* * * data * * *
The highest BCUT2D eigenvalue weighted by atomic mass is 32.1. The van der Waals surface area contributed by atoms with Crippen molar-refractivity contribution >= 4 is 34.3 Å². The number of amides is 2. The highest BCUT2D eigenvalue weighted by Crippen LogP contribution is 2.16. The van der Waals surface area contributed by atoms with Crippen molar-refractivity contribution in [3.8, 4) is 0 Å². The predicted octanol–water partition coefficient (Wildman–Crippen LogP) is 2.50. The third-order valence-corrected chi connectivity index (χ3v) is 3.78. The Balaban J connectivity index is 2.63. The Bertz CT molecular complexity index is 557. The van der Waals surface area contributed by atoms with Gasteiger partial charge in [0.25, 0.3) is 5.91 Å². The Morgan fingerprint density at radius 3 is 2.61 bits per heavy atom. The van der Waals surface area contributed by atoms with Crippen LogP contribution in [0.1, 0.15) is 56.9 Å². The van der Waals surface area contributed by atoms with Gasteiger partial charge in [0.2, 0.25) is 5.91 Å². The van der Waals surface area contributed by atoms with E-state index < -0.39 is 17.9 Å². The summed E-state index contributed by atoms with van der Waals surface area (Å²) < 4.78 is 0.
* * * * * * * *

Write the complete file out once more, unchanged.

The highest BCUT2D eigenvalue weighted by atomic mass is 32.1. The van der Waals surface area contributed by atoms with Crippen molar-refractivity contribution >= 4 is 34.3 Å². The number of amides is 2. The highest BCUT2D eigenvalue weighted by Crippen LogP contribution is 2.16. The van der Waals surface area contributed by atoms with Crippen molar-refractivity contribution in [3.8, 4) is 0 Å². The predicted octanol–water partition coefficient (Wildman–Crippen LogP) is 2.50. The third-order valence-corrected chi connectivity index (χ3v) is 3.78. The Balaban J connectivity index is 2.63. The Bertz CT molecular complexity index is 557. The van der Waals surface area contributed by atoms with Gasteiger partial charge in [0.25, 0.3) is 5.91 Å². The Morgan fingerprint density at radius 3 is 2.61 bits per heavy atom. The van der Waals surface area contributed by atoms with Crippen LogP contribution in [0.1, 0.15) is 56.9 Å². The van der Waals surface area contributed by atoms with Gasteiger partial charge in [0.2, 0.25) is 5.91 Å². The van der Waals surface area contributed by atoms with E-state index < -0.39 is 17.9 Å². The summed E-state index contributed by atoms with van der Waals surface area (Å²) < 4.78 is 0.